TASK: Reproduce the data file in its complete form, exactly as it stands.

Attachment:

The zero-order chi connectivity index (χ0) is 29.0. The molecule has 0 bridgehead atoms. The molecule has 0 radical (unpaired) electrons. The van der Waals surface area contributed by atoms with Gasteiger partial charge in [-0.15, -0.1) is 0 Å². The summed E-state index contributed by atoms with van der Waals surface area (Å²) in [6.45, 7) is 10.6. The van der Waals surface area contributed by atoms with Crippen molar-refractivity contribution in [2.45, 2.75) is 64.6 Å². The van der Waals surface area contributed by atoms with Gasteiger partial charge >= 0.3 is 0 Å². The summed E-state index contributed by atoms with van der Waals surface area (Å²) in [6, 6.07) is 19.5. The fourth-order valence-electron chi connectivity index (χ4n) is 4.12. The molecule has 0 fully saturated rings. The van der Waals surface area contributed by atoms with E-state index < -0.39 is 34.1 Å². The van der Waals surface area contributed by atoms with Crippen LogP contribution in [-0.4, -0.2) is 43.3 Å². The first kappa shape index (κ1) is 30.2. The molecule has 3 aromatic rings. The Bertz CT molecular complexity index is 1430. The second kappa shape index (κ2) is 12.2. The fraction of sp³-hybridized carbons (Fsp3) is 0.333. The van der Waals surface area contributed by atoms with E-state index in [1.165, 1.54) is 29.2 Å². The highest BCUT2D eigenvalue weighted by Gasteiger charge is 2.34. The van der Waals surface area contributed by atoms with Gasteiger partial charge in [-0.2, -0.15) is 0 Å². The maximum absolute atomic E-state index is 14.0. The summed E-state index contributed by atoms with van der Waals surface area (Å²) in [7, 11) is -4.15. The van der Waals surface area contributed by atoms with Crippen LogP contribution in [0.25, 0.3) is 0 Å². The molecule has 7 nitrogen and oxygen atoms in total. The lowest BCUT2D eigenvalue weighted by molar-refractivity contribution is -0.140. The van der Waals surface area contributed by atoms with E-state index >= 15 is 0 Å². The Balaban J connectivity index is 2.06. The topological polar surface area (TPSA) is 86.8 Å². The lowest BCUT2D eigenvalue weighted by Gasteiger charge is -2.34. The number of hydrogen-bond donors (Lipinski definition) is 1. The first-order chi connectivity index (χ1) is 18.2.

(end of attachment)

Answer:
The zero-order chi connectivity index (χ0) is 29.0. The molecule has 0 bridgehead atoms. The molecule has 0 radical (unpaired) electrons. The van der Waals surface area contributed by atoms with Gasteiger partial charge in [-0.15, -0.1) is 0 Å². The summed E-state index contributed by atoms with van der Waals surface area (Å²) in [6.45, 7) is 10.6. The van der Waals surface area contributed by atoms with Crippen molar-refractivity contribution in [2.45, 2.75) is 64.6 Å². The van der Waals surface area contributed by atoms with Gasteiger partial charge >= 0.3 is 0 Å². The summed E-state index contributed by atoms with van der Waals surface area (Å²) in [6, 6.07) is 19.5. The fourth-order valence-electron chi connectivity index (χ4n) is 4.12. The molecule has 0 fully saturated rings. The van der Waals surface area contributed by atoms with E-state index < -0.39 is 34.1 Å². The van der Waals surface area contributed by atoms with Crippen LogP contribution in [-0.4, -0.2) is 43.3 Å². The first kappa shape index (κ1) is 30.2. The molecule has 3 aromatic rings. The Bertz CT molecular complexity index is 1430. The second kappa shape index (κ2) is 12.2. The fraction of sp³-hybridized carbons (Fsp3) is 0.333. The van der Waals surface area contributed by atoms with E-state index in [1.165, 1.54) is 29.2 Å². The highest BCUT2D eigenvalue weighted by Gasteiger charge is 2.34. The van der Waals surface area contributed by atoms with Gasteiger partial charge in [-0.2, -0.15) is 0 Å². The maximum absolute atomic E-state index is 14.0. The summed E-state index contributed by atoms with van der Waals surface area (Å²) in [7, 11) is -4.15. The van der Waals surface area contributed by atoms with Crippen LogP contribution in [0.25, 0.3) is 0 Å². The molecule has 7 nitrogen and oxygen atoms in total. The lowest BCUT2D eigenvalue weighted by molar-refractivity contribution is -0.140. The van der Waals surface area contributed by atoms with E-state index >= 15 is 0 Å². The Balaban J connectivity index is 2.06. The topological polar surface area (TPSA) is 86.8 Å². The lowest BCUT2D eigenvalue weighted by Gasteiger charge is -2.34. The number of hydrogen-bond donors (Lipinski definition) is 1. The first-order chi connectivity index (χ1) is 18.2.